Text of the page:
"Europeans look at Libya and act as if Daesh [isis] were the only threat. No, it is not the only manifestation of the danger, and it would be a serious mistake to focus all our attention on them. We must understand that the threat is the extremist ideology that demands that its followers kill those who are not part of the group, and be aware that we face different acronyms with the same ideology. What about al-Qaeda affiliated groups such as Ansar al-Islam, the Somali Shabab, not to mention Boko Haram in Africa."

And although el-Sisi did not mention them, the journalist remarks, various jihadist organizations of this type are operating in Libya, many are close to the government of Tripoli and are often opposed to ISIS.

The alternative to a Western intervention is the Libyan National Army of General Haftar, the army connected to the Parliament in Tobruk.

"There are positive results that can be achieved by supporting the Libyan National Army. And these results can be achieved before we assume the responsibility of intervening. If we provide arms and support for the Libyan National Army, it can do the job much better than anyone else, better than any outside intervention that risks taking us into a situation that could get out of hand and bring about developments that escape our control. ...

"We must keep two lessons in mind, those of Afghanistan and Somalia. There were foreign interventions in those countries more than thirty years ago and what progress has been achieved since? The results are there for all to see: history is clear. If the institutions are destroyed, rebuilding them takes a long time and a considerable effort. This is the origin of our great fears about Libya: the later we act, the higher the risks. We must act quickly and defend the stability of all the countries that have not yet fallen into chaos, because it will take a comprehensive strategy that concerns not only Libya but also addresses the problems present throughout the region, risks that could turn into security threats for Europe as well."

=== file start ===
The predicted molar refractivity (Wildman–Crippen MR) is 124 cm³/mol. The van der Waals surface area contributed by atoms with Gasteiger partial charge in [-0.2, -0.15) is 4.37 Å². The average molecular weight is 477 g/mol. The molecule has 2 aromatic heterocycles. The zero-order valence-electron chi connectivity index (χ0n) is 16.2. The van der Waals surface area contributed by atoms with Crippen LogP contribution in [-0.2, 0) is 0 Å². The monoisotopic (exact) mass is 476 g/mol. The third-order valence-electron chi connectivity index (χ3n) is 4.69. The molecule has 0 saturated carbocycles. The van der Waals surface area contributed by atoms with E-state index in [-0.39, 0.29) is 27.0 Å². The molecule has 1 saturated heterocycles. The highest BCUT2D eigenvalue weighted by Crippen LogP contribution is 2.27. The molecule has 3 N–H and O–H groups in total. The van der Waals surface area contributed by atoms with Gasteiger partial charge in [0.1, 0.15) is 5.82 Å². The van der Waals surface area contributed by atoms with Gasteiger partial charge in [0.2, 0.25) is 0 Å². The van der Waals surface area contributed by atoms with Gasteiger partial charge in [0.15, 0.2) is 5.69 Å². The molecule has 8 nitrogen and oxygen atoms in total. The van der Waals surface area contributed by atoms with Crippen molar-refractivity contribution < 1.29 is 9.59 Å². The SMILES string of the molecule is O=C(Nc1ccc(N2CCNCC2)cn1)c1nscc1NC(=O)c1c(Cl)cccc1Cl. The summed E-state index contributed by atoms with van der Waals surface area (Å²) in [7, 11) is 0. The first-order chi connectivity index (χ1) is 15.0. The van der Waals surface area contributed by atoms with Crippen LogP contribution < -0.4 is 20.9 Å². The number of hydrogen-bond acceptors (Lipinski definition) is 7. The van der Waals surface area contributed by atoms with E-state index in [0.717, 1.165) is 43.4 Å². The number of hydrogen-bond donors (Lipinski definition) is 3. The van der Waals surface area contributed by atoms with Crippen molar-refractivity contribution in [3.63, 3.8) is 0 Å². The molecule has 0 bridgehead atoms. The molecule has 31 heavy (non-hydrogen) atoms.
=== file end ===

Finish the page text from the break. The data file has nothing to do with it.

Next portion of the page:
Refugees and traffic of human beings has origin in wars, but also in poverty, he stressed. That is why Europe

"can play a fundamental role by ... supporting those countries where there is famine and despair in order to create a more secure and stable environment that will convince young people to stay at home and not to leave. This, in a metaphorical sense, would be the real wall that needs to be built.

"I always say that ability means responsibility, it means that the means at your disposal give you the responsibility to help people and countries that are suffering. If we are not be able to provide serious answers to these problems, illegal immigration will continue for many years, many populations will continue to suffer and the crisis will continue to move from their countries of origin to the coasts of Europe."

He concluded, speaking directly in English:

"Egypt is home to 5 million refugees, who come from Libya, Iraq, Syria and Africa, and we are not rich and advanced like Europe. We do not treat them as refugees but share what we have with them, treating them like brothers. I hope that these words are not read as an encouragement to migrants. They are only a diagnosis and an attempt to find solutions for those who are suffering, and an attempt not to forget our humanity. How many people have lost their lives during the journey to find a better country in which to live? Those we know about and those we do not know anything about, the nameless dead. And there are not only the dangers of the sea, but the desert crossings, the minefields and terrorist attacks."

He then concludes, stressing his words in English.

"Do not abandon the poor and the weak. Do not turn your backs on them."